Pieces of WTC Steel Head to Towns Across the Nation

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    NEWSLETTERS

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    Given the worldwide attention that the 10th anniversary of the attacks is going to get next year, I think I would have thrown up some two-by-fours, draped them in canvas and painted a skyscraper on them. Just for now

    Town by town, in more than a thousand communities throughout all 50 states, residents are getting small squares of steel from the debris that was the World Trade Center in New York City until the morning of September 11th, 2001.

    Nine years after the terorist attacks toppled the Twin Towers, the Port Authority of New York and New Jersey, which own the Ground Zero site,  is shipping the roughly one- foot square pieces to towns, schools, police and fire departments to use as their own memorials to the worst terrorist attack on U.S. soil.

    "This is not for us just a piece of steel," said Bill Baroni, Deputy Executive Director for the Port Authority, at a ceremony in Monroe Township, N.J. just three days before the ninth anniversary of the attack.

    WTC Steel Heads to Communities Across the Nation

    [NY] WTC Steel Heads to Communities Across the Nation
    Town by town, in more than a thousand communities throughout all 50 states, residents are getting small squares of steel from the debris that was the World Trade Center.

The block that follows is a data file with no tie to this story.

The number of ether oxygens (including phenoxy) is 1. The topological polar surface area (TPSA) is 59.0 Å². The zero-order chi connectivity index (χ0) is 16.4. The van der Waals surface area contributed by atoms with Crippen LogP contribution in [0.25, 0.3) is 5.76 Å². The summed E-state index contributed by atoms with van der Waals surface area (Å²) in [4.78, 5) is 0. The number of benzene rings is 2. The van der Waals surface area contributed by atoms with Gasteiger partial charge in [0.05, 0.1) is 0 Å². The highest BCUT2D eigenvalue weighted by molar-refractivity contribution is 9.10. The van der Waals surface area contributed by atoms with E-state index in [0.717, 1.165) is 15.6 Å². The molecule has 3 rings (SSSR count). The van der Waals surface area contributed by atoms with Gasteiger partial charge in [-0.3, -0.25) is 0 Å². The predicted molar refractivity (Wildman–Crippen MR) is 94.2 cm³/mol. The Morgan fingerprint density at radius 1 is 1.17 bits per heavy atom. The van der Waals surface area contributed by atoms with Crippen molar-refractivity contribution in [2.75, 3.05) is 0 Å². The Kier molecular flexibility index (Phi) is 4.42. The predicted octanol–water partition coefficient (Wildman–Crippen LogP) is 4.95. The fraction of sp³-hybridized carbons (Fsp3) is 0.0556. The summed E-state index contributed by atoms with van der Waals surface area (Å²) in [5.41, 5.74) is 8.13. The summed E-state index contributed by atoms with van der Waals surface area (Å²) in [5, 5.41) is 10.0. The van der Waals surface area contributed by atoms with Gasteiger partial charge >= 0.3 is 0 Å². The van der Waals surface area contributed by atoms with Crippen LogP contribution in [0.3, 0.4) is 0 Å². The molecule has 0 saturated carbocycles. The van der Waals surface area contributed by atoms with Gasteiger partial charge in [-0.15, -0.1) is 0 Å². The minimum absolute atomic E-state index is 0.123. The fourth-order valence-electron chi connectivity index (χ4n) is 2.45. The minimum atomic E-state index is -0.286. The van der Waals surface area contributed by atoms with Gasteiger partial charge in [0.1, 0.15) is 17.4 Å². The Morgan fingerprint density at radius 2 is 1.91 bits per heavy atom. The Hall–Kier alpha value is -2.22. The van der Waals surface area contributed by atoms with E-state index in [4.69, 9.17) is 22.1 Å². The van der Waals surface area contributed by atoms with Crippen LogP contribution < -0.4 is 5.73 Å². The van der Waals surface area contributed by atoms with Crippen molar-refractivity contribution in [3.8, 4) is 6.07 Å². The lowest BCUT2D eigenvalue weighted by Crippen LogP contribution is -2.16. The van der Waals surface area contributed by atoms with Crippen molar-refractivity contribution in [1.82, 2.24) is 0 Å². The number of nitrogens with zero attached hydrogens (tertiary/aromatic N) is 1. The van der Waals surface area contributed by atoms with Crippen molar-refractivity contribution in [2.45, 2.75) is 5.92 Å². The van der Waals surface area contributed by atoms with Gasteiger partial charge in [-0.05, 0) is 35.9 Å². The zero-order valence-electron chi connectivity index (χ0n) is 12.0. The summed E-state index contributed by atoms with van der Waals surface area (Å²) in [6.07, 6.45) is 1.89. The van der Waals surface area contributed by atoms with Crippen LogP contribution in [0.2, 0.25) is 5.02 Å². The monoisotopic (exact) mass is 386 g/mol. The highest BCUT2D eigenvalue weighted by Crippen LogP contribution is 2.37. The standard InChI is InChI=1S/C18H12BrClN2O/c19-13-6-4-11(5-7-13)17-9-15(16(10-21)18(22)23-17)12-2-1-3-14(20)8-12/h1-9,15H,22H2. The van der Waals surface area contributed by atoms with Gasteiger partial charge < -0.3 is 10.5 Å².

Among those at the Monroe ceremony was Wendy Feinberg-Kotula, who lost her husband Alan Feinberg when his FDNY fire company(Engine 54) was among the first responders that morning.

    "I hope people can come and touch and feel and remember that day," said Feinberg-Kotula following the brief ceremony in the fire house.

    Interestingly, the Port Authority had to get the approval of a federal judge for each and every section going to each and every community, according to Lieutenant Governor Kim Guadagno, who was also at the Monroe ceremony.

    "Because that's evidence of a crime," Guadagno explained, and then added "Never forget that this piece of steel was located at a crime scene.

    Monroe's section of steel will go in a display case at the District Three firehouse.

    And the Port Authority said 1026 other pieces have been approved for other communities.

    That has special meaning for the Fire District's Jerry Kaplan, 68, a retired electrician who helped build the World Trade Center in the early 70's.

    "It's something that will always touch my heart," said Kaplan.

    Follow Brian Thompson on Twitter @brian4NY